A vulture looms over a wisp of a child, curled up and limp. It’s a striking image, taken during a Sudanese famine in the '90s; so striking that the photographer, Kevin Carter, won the Pulitzer Prize for taking it. Not long after, he committed suicide. Some say the horrors he witnessed abroad were responsible for the tragedy.
Before his death, Carter was criticized for opting to frame a photo rather than assist its starving subject. Questions were raised about the ethics of war reporting, not least among them: does raising awareness actually contribute to a solution?
In her new novel, The Small Backs of Children, Lidia Yuknavitch creates a similar character, a photographer who by chance snaps a perfectly emotive image of a girl in Eastern Europe, where there’s violence without war, persistent but unacknowledged elsewhere.
The novel begins the moment after the shutter clicks, and follows the child subject as she races into the woods, away from an explosion that’s killed her mother, father and brother. The girl has morbid run-ins with soldiers and eventually happens upon an older woman, widowed as a result of their country’s unstable state. The girl is nurtured back to physical and mental health; she begins painting; she learns English.
But the rest of the world associates her with a different image: flying forward from the power of the bomb, her face frozen in horror, her body arrested midair. By delving into the messy depths and possible outcomes of her life after the half-second shot is frozen in time, published, disseminated and awarded the highest prizes, Yuknavitch is rebelling against the clean, swift straightforwardness of plot, and the monolithic representation of truth presented by a work of art.
This mode of storytelling is unsurprising coming from Yuknavitch, whose memoir The Chronology of Water infuses seemingly concrete experiences -- competitive swimming, sexual awakenings -- with fluid language that undulates between themes. In an interview with The Rumpus, the author makes her views clear: “the membrane between fiction and nonfiction is thin as infant’s skin.”
The Small Backs of Children doesn’t move ahead like most narratives. Instead, its events are related by a cast of characters, whose connected lives form a helluva family tree: the young subject of the above mentioned photograph; the photographer, an aging bisexual woman grappling with the stark truths presented in her chosen craft; the writer, who falls ill while penning a novel about the girl from the photo, leaving the storytelling up to her peers; the filmmaker and writer's husband; the artist, her spurious, cadlike ex-husband; the playwright, her brother, who fled their abusive upbringing; the performance artist, a pixielike girl with a broken heart; and the poet, a jet-setting dominatrix. Each narrator tells his or her portion of the story using language fitting for their respective vocations -- the filmmaker, for example, is sentimental and focused on the appearance of things.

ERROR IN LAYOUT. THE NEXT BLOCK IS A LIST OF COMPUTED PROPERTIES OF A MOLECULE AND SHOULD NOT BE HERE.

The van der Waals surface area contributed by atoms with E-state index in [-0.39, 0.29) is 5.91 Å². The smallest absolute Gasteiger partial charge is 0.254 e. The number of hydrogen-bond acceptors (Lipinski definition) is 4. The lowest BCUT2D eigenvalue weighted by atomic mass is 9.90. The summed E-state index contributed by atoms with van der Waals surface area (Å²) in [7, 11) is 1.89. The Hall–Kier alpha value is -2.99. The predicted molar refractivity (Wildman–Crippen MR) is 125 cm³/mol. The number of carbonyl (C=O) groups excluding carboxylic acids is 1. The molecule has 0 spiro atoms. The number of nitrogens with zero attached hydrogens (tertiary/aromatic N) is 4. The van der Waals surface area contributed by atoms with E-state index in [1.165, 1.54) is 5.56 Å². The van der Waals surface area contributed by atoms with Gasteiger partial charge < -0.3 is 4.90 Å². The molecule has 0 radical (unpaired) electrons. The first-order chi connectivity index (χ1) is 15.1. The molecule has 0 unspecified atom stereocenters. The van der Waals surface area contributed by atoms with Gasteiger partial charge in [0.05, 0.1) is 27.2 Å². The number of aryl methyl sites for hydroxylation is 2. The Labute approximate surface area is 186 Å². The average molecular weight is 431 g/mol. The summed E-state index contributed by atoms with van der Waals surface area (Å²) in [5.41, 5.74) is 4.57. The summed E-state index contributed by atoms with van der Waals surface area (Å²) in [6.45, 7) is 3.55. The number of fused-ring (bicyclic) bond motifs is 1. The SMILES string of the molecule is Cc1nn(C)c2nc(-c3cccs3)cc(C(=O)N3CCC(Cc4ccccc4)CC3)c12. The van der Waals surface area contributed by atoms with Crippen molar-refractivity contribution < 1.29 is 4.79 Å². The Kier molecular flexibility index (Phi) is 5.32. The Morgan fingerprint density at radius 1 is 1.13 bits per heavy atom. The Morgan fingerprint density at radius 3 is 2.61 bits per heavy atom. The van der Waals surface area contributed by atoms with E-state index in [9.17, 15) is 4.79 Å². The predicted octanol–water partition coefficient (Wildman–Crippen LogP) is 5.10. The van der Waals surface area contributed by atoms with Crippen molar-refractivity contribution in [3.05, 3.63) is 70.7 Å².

Together, the cast decides to travel to Eastern Europe to rescue the girl from the now-renowned photo. Unaware that the girl has created a pleasant life for herself, they believe they are saving her, that they're championing altruism over art.
Yuknavitch isn't entirely critical of their self-righteousness, or of their subtle cultural appropriation. She concludes her story with the girl meditating on the same ideas artists have pondered for centuries, aiding trauma with a swishing brush.“Where do we come from?" she wonders. "Is it a country? A mother? Or is it perhaps an image, a song ... ?”
The bottom line:
The Small Backs of Children beautifully examines the fractures of loss and the myriad ways we can recover from it.
Who wrote it?
Lidia Yuknavitch teaches writing in Portland, Oregon. She's the author of Dora: A Headcase and The Chronology of Water, a memoir.
Who will read it?
Those interested in cerebral narrators, philosophical stories and the impact war has on a country's citizens.
"You must picture your image of Eastern Europe. In your mind's eye. Whatever that image is. However it came to you. Winter. That white ...
One winter night when she is no longer a child, the girl walks outside, her shoes against show, her arms cradling a self, her back to a house not her own but some other."
"It began with insomnia. When I lived in Ocean Beach. Remember O.B.? I was sleeping on the floor of some musician's apartment. Pitch-black, lingering smell of pot, and all the things I thought would slow down and get better if I stepped out of my photojournalist life and into this ... beautiful fantasy of a man's life. Jesus. Look at him. He sleeps the sleep of the dead. Or of a clueless child."
by Lidia Yuknavitch
Published July 7, 2015
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